Facilitators ask participants to pair up for a role play. One partner plays the “clinician” and the other the “patient”. The clinician tells the patient that she is pregnant. The “patient” doesn’t want to be pregnant. After one minute, the roles are reversed and the other partner plays the clinician breaking the news.

The facilitators then ask the participants to describe the most helpful aspects of the way the “clinician” broke the news. The answers are written on the board (“non-judgmental”, used sympathetic body language, etc.)

IV. Establishing empathy: 25 minutes

Materials: Newsprint and markers

Exercise 1:

The facilitator asks the group to think of a time when they were in trouble, had a problem or were in a crisis and went to someone for help – it could have been a friend, a teacher, a family member, someone from your place of worship or a counselor.

Participants are then asked to choose someone sitting near them. One member of each team is asked to talk to their partners about what it was like to ask for help. After two minutes the other member of the team is given a chance to talk about their experience asking for help.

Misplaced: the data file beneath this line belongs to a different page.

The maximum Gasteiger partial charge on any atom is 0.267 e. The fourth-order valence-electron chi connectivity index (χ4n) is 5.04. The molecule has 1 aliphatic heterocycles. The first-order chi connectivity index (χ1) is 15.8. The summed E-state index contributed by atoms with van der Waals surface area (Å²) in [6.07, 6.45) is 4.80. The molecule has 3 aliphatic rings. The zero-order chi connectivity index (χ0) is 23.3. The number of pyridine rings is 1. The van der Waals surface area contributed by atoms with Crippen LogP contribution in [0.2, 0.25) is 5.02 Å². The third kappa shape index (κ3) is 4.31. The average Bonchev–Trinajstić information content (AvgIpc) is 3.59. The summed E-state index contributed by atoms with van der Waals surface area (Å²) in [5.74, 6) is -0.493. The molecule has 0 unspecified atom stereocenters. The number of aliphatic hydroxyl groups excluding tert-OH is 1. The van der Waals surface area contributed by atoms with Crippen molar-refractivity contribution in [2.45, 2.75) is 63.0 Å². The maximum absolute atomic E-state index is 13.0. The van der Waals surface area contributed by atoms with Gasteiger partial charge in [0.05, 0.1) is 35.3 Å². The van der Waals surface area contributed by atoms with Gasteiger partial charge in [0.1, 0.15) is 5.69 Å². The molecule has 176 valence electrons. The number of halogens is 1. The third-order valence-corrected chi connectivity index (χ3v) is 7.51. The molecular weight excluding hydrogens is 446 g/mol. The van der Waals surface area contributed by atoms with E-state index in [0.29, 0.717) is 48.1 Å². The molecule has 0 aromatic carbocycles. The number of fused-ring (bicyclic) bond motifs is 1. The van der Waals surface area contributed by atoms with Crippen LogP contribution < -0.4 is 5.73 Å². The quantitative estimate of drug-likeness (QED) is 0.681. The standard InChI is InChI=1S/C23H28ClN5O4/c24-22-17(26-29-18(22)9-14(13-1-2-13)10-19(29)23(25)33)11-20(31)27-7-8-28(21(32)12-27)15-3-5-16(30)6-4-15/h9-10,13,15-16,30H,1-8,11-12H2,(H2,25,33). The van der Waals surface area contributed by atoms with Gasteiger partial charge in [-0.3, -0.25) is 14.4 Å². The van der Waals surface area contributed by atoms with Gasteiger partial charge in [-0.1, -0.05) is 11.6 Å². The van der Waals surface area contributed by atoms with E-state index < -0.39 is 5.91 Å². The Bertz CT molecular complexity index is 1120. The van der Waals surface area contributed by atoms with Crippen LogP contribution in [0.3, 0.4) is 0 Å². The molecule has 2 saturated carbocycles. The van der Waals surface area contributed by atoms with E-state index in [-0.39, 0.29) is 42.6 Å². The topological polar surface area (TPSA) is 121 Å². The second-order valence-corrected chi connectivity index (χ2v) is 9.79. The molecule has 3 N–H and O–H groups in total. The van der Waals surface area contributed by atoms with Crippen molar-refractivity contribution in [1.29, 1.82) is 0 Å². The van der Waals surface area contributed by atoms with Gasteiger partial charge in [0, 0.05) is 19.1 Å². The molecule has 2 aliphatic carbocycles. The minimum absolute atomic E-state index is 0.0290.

The facilitator stresses that when participants are listening to their partners they can use what we call “minimal encouragers”, things like “uh huh” or “mm”, but they are not to ask questions or give any verbal response to your partner.


After the allotted time, the facilitator asks the group as a whole the following questions, listing the responses on the newsprint:

What did you hear it was like for that person to ask for help?
What was your partner’s message about what was helpful?
What was your partner’s message about what was NOT helpful?
What did it feel like talking for 2 minutes without interruption?
What are the important values in dealing with someone in a crisis?

Exercise 2 – “Stand-up/Sit-down”:

The facilitator asks everyone to stand and introduces this exercise by saying:

We all do things that we “know better” not to do even though we know the consequences.

Now sit down if you smoke.
Now sit down if you ever eat too much.
Now sit down if you cross in between cars.
Now sit down if you work too hard or too many hours